We’ve had such a huge response to the post on the list of Mormon Rules that we felt it deserved a follow up. The comments and e-mails generated from this post have ranged from statements of “WTH?” to some obvious current Mormons and defenders of the faith who wanted to tell us that surely the Devil is controlling us and that we’ve got it all wrong. We wanted to clarify that we never intended to suggest that Mormons will be forced to do these things. The list of rules, as we stated in the original post, are the things expected of faithful Mormons in order to be considered a worthy member or a member in good standing within the church. But here’s the thing folks; if you are a Mormon and you do not follow these rules there are definitely consequences. Let’s take a further look at this:

1. Pay 10% aka Tithing.

No one comes to your home and holds a gun to your head while you write out a check. However, each and every member is to attend a meeting at the end of the year with their Bishop known as a Tithing Settlement. During this meeting, the Bishop will present you with a receipt of all the money you’ve given the church that year (for your taxes) and ask you whether or not you are a full tithe payer. Those who respond that they are not are strongly encouraged to get caught up with their payments (aka the “settlement”) at that time. Any “excuses” such as not being able to afford it are met with stern objections about how that is not an excuse, you are cheating the Lord, you’ll receive blessings from paying your tithing, etc. etc. Of course, you can still walk out of that meeting having not paid all or even any of your tithing, but you’ll be chastised for doing so.

2. Do not question Mormon authority.

There are more examples than I can count of those who have questioned the leaders and been disciplined for it, including those who have been excommunicated.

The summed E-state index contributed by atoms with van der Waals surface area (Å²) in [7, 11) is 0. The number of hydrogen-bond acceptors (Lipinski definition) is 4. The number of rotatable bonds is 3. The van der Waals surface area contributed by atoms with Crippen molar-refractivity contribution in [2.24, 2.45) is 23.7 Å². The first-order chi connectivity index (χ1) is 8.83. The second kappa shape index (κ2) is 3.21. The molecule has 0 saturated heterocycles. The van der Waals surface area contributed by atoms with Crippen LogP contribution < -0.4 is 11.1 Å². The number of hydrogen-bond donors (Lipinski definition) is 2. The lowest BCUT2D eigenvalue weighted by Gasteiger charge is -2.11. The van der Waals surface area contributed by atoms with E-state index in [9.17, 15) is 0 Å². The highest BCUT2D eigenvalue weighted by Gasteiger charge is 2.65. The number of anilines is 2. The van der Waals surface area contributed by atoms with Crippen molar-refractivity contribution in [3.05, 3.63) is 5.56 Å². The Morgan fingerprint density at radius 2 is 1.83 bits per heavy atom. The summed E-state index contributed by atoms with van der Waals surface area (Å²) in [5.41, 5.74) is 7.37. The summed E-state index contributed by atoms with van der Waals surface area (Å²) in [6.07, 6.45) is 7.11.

3. Fully believe in and frequently reiterate that you know the Mormon church is true.

4. Pass a worthiness interview yearly so you can attend the temple.

Here’s where it gets interesting. There are Mormons who have never been to the temple and never will go to the temple. But these are the “less worthy” members. They are thought of less than an “active” member of the church. It is significantly frowned upon to not be a temple Mormon, as that is the ultimate goal of Mormons since they believe the only way you will receive the “highest degree of glory” (their version of heaven) is by attending the temple along with marrying, having children and living all the rules of Mormonism.

5. Once you attend the temple for the first time you will begin wearing the special underwear (called garments).

You will be asked in your Temple Recommend interview renewal each year if you are wearing the “authorized garments” day and night. In addition, it is a cultural thing within the Mormon church to check for the tell-tale lines made by garments to see whether or not someone is a worthy, temple going Mormon. Again, those who are not are looked down on.

6. No smoking, alcohol, coffee, or tea.

This is expected of every member. Those who break this rule are expected to confess to the Bishop, repent, and not continue.

7. Get married early. (No sex before marriage.)

Naturally, no one is forcing anyone to marry. But the church does all it can to facilitate early marriage through various singles events and numerous talks on the importance of marrying young.